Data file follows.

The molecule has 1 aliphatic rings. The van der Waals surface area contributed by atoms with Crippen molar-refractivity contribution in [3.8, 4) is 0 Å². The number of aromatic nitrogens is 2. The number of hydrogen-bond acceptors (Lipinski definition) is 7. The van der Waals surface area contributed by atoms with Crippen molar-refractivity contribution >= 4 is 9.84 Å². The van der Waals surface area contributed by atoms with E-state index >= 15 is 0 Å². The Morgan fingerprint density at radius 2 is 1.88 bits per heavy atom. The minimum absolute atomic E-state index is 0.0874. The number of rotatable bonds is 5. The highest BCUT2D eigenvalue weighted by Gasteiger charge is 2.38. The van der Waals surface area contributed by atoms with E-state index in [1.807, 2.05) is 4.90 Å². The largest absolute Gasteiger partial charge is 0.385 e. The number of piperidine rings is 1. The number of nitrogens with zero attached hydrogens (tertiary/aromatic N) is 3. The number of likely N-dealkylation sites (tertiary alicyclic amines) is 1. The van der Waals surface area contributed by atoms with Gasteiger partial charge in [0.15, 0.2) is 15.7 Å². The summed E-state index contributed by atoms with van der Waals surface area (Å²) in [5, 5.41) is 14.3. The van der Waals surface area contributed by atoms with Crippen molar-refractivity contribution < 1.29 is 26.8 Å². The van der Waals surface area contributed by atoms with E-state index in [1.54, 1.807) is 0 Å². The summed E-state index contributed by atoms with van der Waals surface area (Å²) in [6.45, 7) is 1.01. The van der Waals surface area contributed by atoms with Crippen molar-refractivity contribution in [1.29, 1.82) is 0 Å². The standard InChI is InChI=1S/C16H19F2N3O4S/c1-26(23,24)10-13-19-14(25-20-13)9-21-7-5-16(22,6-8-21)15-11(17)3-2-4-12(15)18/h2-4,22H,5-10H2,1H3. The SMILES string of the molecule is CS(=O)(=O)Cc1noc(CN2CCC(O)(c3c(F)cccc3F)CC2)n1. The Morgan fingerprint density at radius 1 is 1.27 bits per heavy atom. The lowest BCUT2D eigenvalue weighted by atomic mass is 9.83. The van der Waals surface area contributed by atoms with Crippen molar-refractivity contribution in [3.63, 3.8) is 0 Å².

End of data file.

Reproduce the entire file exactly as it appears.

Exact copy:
The molecule has 1 aliphatic rings. The van der Waals surface area contributed by atoms with Crippen molar-refractivity contribution in [3.8, 4) is 0 Å². The number of aromatic nitrogens is 2. The number of hydrogen-bond acceptors (Lipinski definition) is 7. The van der Waals surface area contributed by atoms with Crippen molar-refractivity contribution >= 4 is 9.84 Å². The van der Waals surface area contributed by atoms with E-state index >= 15 is 0 Å². The Morgan fingerprint density at radius 2 is 1.88 bits per heavy atom. The minimum absolute atomic E-state index is 0.0874. The number of rotatable bonds is 5. The highest BCUT2D eigenvalue weighted by Gasteiger charge is 2.38. The van der Waals surface area contributed by atoms with E-state index in [1.807, 2.05) is 4.90 Å². The largest absolute Gasteiger partial charge is 0.385 e. The number of piperidine rings is 1. The number of nitrogens with zero attached hydrogens (tertiary/aromatic N) is 3. The number of likely N-dealkylation sites (tertiary alicyclic amines) is 1. The van der Waals surface area contributed by atoms with Gasteiger partial charge in [0.15, 0.2) is 15.7 Å². The summed E-state index contributed by atoms with van der Waals surface area (Å²) in [5, 5.41) is 14.3. The van der Waals surface area contributed by atoms with Crippen molar-refractivity contribution < 1.29 is 26.8 Å². The van der Waals surface area contributed by atoms with E-state index in [1.54, 1.807) is 0 Å². The summed E-state index contributed by atoms with van der Waals surface area (Å²) in [6.45, 7) is 1.01. The van der Waals surface area contributed by atoms with Crippen molar-refractivity contribution in [1.29, 1.82) is 0 Å². The standard InChI is InChI=1S/C16H19F2N3O4S/c1-26(23,24)10-13-19-14(25-20-13)9-21-7-5-16(22,6-8-21)15-11(17)3-2-4-12(15)18/h2-4,22H,5-10H2,1H3. The SMILES string of the molecule is CS(=O)(=O)Cc1noc(CN2CCC(O)(c3c(F)cccc3F)CC2)n1. The Morgan fingerprint density at radius 1 is 1.27 bits per heavy atom. The lowest BCUT2D eigenvalue weighted by atomic mass is 9.83. The van der Waals surface area contributed by atoms with Crippen molar-refractivity contribution in [3.63, 3.8) is 0 Å².